This section covers unintentional misreporting
in the media significant mistakes, omissions, ineptitude,
etc as opposed to intentional propaganda/PR/spin (the
latter is covered in the Toxic Slime
Media horseshit or toxic slime?
Where there's no evidence to suggest intent to distort
(at whatever level journalistic, editorial, production,
commissioning, etc) the fallacious material falls into our
"horseshit" category. This doesn't necessarily
mean it's unintentional, but merely that there's no evidence
to suggest otherwise. Most media fallacies fall into this
If in doubt, we assume that media distortions are unintentional,
but there are a couple of grey areas:
Government/business propaganda reported by unwitting
journalists as "news". Are the journalists really
so unwitting, or do they just want to keep their jobs? It's
usually impossible to know. (Although sometimes the evidence
is damning, as in the case highlighted by The Center for
Media and Democracy [USA], which found that 77 television
stations "actively disguised" sponsored content
PR for General Motors, Intel, Pfizer, Capital One,
etc to make it appear as their own news reports. Source:
PR Watch, 6/4/06. http://www.prwatch.org/fakenews/execsummary).
Systemically distorted (or "biased")
coverage. The grey area here is that it may be symptomatic
of genuinely held worldviews rather than of conspiratorial
intent to "slant" material. It might result from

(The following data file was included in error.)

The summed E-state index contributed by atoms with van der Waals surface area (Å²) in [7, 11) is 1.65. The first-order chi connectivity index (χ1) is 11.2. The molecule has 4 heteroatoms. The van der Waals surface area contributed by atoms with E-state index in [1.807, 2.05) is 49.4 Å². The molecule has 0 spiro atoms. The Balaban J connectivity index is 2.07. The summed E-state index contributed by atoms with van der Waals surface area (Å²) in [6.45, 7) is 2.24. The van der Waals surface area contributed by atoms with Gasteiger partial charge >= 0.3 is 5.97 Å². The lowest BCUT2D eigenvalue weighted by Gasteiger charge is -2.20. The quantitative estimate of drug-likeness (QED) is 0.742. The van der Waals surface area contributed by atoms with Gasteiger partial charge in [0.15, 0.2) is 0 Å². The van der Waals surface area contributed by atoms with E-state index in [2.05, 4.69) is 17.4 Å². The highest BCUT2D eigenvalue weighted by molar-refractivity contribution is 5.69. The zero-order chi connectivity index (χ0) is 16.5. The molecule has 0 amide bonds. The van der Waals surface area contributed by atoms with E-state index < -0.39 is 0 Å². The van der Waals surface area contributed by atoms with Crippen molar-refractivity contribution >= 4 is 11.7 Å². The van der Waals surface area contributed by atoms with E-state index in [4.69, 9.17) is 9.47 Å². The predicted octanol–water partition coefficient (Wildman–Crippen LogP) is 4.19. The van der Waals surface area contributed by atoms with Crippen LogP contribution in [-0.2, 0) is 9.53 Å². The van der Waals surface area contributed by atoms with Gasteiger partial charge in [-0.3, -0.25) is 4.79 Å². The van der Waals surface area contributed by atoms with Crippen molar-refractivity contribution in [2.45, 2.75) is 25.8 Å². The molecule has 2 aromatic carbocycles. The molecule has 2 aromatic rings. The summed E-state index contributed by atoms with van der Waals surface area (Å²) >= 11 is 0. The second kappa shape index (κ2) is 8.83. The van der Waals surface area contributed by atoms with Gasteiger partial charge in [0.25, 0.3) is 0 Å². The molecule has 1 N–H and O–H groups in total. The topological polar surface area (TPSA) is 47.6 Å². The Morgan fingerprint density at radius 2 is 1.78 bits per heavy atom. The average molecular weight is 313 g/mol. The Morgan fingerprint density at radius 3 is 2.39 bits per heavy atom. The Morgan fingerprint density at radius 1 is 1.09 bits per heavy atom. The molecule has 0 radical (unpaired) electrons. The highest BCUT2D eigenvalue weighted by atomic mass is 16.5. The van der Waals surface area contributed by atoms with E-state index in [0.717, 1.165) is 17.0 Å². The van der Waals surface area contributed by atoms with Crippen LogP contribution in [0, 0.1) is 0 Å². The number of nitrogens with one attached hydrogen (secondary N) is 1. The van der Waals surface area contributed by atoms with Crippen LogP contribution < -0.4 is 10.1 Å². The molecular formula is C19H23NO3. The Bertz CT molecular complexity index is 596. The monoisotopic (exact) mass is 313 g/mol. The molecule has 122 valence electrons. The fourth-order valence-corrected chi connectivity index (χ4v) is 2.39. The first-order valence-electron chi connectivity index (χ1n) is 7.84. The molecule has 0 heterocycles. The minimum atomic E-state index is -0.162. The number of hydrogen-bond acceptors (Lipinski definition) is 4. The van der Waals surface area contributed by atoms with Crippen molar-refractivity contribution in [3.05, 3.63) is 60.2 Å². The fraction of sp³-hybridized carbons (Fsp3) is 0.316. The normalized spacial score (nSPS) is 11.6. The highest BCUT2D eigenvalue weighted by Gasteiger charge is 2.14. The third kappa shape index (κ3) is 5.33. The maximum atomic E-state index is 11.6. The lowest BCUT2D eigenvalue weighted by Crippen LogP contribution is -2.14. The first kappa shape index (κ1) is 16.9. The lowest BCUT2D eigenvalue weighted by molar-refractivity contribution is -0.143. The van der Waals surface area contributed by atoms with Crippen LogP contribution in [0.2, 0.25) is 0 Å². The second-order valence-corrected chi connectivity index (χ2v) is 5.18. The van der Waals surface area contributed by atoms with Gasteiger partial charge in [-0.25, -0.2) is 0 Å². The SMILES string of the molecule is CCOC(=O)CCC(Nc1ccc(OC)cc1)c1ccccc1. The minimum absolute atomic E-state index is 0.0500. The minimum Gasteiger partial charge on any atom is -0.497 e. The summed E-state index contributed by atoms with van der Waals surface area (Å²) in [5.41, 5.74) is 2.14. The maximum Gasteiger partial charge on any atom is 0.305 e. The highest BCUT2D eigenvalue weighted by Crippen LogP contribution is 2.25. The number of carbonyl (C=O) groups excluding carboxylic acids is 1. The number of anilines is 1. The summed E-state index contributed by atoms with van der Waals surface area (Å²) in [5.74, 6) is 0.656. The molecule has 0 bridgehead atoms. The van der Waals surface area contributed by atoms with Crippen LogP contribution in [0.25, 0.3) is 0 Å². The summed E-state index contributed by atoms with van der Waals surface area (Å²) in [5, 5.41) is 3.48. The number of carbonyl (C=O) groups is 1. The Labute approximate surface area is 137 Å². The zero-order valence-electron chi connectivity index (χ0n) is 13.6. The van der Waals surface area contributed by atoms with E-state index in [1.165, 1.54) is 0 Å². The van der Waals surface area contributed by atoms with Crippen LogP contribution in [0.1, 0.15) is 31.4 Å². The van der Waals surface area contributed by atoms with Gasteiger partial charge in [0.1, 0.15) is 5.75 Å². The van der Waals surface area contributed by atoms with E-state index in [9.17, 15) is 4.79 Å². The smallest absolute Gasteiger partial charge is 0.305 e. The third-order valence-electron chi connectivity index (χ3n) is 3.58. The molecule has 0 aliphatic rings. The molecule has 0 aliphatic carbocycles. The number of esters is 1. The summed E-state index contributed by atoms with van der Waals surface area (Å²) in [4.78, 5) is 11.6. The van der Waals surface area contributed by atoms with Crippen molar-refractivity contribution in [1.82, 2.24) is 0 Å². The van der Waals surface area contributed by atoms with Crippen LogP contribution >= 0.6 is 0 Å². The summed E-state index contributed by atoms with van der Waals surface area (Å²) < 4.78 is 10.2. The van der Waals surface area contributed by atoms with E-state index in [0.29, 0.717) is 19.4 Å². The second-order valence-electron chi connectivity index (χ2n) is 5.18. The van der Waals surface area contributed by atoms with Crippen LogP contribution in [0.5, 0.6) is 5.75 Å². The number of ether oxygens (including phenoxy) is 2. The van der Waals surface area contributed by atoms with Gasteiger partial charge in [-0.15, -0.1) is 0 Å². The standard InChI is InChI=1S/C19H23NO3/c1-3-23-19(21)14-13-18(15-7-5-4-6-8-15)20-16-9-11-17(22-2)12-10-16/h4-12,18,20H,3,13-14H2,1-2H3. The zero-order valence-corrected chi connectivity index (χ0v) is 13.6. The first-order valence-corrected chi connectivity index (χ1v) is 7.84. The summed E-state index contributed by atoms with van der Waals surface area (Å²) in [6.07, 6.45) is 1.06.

institutional factors (eg training/education/job market) which
have little to do with conscious dissemination of propaganda.
Media horseshit database
One aim of Media Hell is to build a database of examples
of significant media errors, ignorance and ineptitude, hyperlinked
to our hierarchical fallacies database and our toxic slime
database. We think this will provide a useful resource. We
have large amounts of raw data that we're currently working
to incorporate into such a database. But we also need your
input. We want examples of significant errors, omissions,
unintentional distortions, etc, in media coverage (preferably
with source details). Please contact
Contacting journalists & editors
It's often worthwhile contacting those responsible for errors.
We've been sending emails and letters to journalists/editors
for over a decade. Many reply including the well-known
ones. There are a few points to bear in mind:
Be concise. A short paragraph or two at most.
Keep to the facts. Avoid over-assertion of opinion.
Don't address them as if they were the "enemy".
Avoid sounding like a stereotypical "strident
On clear-cut factual matters, they may acknowledge their
mistake. On matters of opinion/semantics, it's less likely.
The trick is to present a purely factual case, even on matters
which arouse your opinions.
We've provided numerous examples of emails to journalists
and editors (together with their responses, where applicable)
and we also include a list
of email addresses that you can use.
You might also consider emailing the letters pages in newspapers
(see our guide) or formally lodging
a complaint. We've had some success
with formal complaints on BBC news reporting but it
can be time-consuming overcoming the resistance to significant
of journalists >
Letters to newspapers (email